I mean, singing about WEREWOLVES instead of DRAGONS? And throw in some religious satire going on in between the lyrical lines as well? Holy shit, there is even a pipe organ complementing the usual guitars and drums, the Romanian vocalist’s powerful voice with years of opera-training behind it, and even corpse paint. Before we all know it, werewolves will be the next cliché of power metal lyrical subject matter, and corpse paint will be the next faux pas of power metal fashion. [Editor’s Intrusion: Rev. Will reviewed this album for NCS here.]
Record Label: Debemur Morti Productions | Country: France | Genre: Avant-garde Black Metal
I’m a sucker for avant-garde and post-whatever metal, especially the creepy and eviiiil-sounding type. So what better way to fill up 2 of the top 5 slots of this list than with Blut Aus Nord, another esoteric band up there on the same high and mighty pedestal inhabited by the equally omnipotent Deathspell Omega? Honestly, Blut Aus Nord sounds like Deathspell Omega on this album, but with FAR fewer vocals. Since there is no new Deathspell Omega full-length record this year, Blut Aus Nord will have to do for now in order to sate my ravenous appetite for out-of-this-world tunes.
With this as the first in a trilogy of albums revolving around the holy Christian number of “777”, expect the 2nd album (mentioned next on this list) to be as atmospherically chilling and slightly catchier, and anticipate the 3rd and final record to be an impressive and malignantly grand finale to yet another essential French black metal trilogy. Few bands make me have as much faith in their as-yet unreleased records as Blut Aus Nord.
Record Label: Debemur Morti Productions | Country: France | Genre: Avant-garde Black Metal
Yes indeed, Blut Aus Nord are one of those bands who make sure every record they put out is of quality material, and hence the entry of another of their albums on this list. The second in a trilogy of albums revolving around the more-important-than-it-looks-at-first number of “777” (Google it and you’ll find out that it represents the Holy Trinity of God the Father, Jesus Christ the Son, and the Holy Spirit), Blut Aus Nord have taken the same approach as their peers Deathspell Omega and decided to touch on subject matter very uncommon to black metal these days: that of the mythos of the Abrahamic religions, and not, I stress again, not simple bashing of them or shallow Hail Satan-ing.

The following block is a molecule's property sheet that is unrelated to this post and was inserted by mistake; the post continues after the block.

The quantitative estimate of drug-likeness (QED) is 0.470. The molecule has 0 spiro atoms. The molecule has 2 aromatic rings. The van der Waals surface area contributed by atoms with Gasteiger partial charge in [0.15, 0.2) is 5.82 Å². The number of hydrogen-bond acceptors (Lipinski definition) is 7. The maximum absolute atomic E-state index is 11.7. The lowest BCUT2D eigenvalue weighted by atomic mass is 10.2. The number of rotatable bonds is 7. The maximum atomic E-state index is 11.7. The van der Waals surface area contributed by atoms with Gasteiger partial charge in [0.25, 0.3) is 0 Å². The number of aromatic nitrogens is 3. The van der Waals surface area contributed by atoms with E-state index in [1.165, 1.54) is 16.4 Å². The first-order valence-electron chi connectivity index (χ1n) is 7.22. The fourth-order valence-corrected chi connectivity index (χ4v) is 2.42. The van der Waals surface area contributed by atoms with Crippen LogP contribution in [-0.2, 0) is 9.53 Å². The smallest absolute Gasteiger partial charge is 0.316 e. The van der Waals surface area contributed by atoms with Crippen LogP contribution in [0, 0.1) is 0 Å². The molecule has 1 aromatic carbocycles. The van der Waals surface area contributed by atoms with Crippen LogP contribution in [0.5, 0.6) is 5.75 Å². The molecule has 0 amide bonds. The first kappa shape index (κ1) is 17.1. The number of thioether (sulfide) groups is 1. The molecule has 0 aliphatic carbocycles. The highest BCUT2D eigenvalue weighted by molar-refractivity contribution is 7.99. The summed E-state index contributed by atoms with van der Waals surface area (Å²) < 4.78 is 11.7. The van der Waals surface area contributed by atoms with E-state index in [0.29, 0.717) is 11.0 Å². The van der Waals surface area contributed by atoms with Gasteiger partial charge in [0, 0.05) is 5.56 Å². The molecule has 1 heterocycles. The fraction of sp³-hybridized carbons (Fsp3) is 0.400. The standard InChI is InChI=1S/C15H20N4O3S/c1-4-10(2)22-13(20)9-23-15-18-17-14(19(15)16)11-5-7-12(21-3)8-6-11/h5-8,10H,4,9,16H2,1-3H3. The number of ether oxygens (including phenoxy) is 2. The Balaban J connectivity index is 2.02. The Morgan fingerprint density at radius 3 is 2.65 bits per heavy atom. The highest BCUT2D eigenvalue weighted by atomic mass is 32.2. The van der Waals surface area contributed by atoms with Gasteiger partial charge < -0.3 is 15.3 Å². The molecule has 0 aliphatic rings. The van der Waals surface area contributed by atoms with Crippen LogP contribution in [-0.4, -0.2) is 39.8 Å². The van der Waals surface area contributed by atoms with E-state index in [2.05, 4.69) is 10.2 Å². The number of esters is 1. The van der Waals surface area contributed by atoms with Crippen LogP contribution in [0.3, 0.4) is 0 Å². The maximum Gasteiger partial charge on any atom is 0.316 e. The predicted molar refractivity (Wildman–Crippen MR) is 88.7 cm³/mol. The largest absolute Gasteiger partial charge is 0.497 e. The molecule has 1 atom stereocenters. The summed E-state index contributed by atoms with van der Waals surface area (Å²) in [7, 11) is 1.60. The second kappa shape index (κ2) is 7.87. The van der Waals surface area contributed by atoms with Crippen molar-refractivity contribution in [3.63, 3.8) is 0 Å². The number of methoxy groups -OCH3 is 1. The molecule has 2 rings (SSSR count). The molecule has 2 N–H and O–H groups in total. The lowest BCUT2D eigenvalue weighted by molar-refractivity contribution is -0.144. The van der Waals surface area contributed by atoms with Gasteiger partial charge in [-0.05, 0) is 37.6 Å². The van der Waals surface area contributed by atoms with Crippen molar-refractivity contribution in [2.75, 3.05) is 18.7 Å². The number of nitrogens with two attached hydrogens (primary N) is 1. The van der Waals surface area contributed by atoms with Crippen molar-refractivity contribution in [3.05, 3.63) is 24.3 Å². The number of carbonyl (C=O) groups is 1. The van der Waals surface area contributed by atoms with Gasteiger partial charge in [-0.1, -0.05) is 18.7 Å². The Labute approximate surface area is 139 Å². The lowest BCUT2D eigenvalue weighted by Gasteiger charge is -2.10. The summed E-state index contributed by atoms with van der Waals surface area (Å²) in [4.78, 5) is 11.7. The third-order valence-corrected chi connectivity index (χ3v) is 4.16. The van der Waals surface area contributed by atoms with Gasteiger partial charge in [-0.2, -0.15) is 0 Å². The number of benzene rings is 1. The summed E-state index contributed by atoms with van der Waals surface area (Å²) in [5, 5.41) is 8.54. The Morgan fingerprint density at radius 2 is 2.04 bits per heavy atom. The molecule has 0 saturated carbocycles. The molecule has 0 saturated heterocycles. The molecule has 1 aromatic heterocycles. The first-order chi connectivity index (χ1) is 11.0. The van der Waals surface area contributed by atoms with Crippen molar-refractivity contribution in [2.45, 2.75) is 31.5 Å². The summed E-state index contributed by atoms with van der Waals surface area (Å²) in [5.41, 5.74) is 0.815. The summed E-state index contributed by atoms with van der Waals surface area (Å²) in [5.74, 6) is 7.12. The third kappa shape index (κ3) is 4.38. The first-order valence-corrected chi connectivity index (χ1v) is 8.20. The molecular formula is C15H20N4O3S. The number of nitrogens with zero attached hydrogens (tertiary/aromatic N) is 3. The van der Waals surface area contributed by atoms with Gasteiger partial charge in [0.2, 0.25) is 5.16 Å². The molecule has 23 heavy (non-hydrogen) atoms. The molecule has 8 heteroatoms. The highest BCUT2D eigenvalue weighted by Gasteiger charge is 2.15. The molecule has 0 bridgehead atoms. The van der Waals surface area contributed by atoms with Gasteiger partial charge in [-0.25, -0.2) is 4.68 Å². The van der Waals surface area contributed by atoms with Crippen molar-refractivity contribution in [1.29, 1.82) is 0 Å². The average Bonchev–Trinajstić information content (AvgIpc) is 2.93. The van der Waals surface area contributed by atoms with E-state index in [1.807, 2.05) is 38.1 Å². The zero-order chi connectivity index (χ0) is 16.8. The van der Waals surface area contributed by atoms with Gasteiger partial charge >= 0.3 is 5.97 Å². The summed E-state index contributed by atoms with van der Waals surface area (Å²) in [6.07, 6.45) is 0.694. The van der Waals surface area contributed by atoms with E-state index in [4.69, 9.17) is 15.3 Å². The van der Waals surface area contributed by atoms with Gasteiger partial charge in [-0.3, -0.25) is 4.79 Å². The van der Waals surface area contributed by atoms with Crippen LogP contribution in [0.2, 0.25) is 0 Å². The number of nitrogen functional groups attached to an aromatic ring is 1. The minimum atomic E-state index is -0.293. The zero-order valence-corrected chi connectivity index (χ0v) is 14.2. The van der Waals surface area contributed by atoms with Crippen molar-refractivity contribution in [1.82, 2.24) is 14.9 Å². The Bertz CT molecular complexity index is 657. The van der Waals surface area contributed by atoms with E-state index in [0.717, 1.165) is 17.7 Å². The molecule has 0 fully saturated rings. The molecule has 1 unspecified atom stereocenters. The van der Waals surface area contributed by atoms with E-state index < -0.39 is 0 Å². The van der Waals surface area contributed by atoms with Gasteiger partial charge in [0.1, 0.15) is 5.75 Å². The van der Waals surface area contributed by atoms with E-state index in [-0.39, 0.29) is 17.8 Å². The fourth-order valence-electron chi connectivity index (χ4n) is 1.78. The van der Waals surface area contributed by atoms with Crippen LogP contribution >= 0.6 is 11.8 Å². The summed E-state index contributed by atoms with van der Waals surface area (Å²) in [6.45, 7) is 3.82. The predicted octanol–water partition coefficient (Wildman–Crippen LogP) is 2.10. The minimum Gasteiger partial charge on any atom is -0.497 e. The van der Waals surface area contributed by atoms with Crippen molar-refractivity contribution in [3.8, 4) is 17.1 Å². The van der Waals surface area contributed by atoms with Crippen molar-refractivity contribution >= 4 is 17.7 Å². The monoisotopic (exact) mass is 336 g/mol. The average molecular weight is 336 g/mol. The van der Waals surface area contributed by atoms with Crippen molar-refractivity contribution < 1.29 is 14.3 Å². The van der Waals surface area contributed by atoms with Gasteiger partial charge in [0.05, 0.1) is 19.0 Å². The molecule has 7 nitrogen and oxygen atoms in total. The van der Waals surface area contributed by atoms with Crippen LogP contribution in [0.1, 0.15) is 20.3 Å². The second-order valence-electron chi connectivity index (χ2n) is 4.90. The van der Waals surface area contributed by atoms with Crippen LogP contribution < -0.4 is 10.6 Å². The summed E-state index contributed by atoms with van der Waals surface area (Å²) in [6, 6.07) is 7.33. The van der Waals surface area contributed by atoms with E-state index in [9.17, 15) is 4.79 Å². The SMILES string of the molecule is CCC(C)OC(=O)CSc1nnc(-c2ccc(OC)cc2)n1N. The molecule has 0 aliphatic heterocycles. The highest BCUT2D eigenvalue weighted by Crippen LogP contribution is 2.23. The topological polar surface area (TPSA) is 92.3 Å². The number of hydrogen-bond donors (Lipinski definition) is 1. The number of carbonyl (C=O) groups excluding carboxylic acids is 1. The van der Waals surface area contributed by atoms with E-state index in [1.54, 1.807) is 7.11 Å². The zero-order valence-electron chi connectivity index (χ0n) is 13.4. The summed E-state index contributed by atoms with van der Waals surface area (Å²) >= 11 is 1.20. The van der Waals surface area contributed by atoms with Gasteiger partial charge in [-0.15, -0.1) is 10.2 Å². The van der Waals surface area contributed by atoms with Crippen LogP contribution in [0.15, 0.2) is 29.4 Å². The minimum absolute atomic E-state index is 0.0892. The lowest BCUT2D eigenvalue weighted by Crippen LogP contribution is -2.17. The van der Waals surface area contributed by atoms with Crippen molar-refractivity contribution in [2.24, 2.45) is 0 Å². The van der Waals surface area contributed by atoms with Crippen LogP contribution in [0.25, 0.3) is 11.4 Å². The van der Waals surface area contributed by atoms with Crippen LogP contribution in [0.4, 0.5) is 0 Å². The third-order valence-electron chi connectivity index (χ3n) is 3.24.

It is extremely interesting to see such maliciously intelligent bands tackle the interpretations of Bible scholars from a radically different point of view, and hearing such foreboding yet malignantly uplifting instrumental music to go along with it is just pure mental masturbation. In fact, this record reminds me a lot of the soundtracks to the various installments of the Silent Hill video game series, mainly because of the frequent usage of industrial beats to make the creepy music sound excitingly creepy instead.
Record Label: Firewall Div./SMEJ/The End/Okami | Country: Japan | Genre: Avant-garde Metal
Japan’s premier avant-garde metallers Dir en grey have been quiet for 3 years, and that is with good reason. They never release crappy material, and they also never fail to surprise old and new listeners alike with their ever-evolving sound, which pushes the envelope of extreme metal. These ex-visual kei rockers perfectly encapsulate the Japanese spirit of manipulating something not indigenous to them into something that bears their indelible mark much later on (this was the case with the Western art form of the “cartoon” and the eventual spawning of the Japanese art form of “anime”). Hence, when they take such a long time with a new record, you can be rest assured that another mind-blowing piece of art is hurtling your way.
Imagine elements of deathcore, sludge, avant-garde jazz, ambient black, J-Pop, and even ballad-style singing being thrown into the mix; and the overall music still manages to sound coherent and mysteriously alluring. Don’t just keep an eye out for those French avant-garde black metal bands, keep up with some Japanese avant-garde metal groups as well. [Editor’s Intrusion: Rev. Will’s review of this album can be found here.]
Record Label: Relapse | Country: USA | Genre: Technical Death/Thrash Metal
Sometimes, you come across a record so good that you are at a loss for words. In this case, the power of the groove reigns supreme here (bonus extras include cheeky lyrics, creative interjections of blues, and extremely inventive guitar solos). This is a markedly excellent improvement over the thrashier and more brutal sound of the earlier two full-length albums, with David Davidson showing off his talent at writing crazily hooky riffs, bridges, solos, and demonstrating just how guitar wanking can be both cool and musically relevant on this instant classic of a post-sophomore full-length album. An excellent post-sophomore record even after a really good sophomore full-length album!
Few bands achieve this consistency in quality, and I am certainly looking forward to seeing how Revocation will top this album on their next record. This might sound like shooting myself in the foot, but y’know, reading these pathetic words, which attempt to help you guys imagine how awesome this record sounds, is actually a waste of time. A groove has to be felt after all, not read about. Now, scram and download/buy yourself this masterpiece. [Editor’s Intrusion: Rev. Will review Revocation’s album twice — here and here.]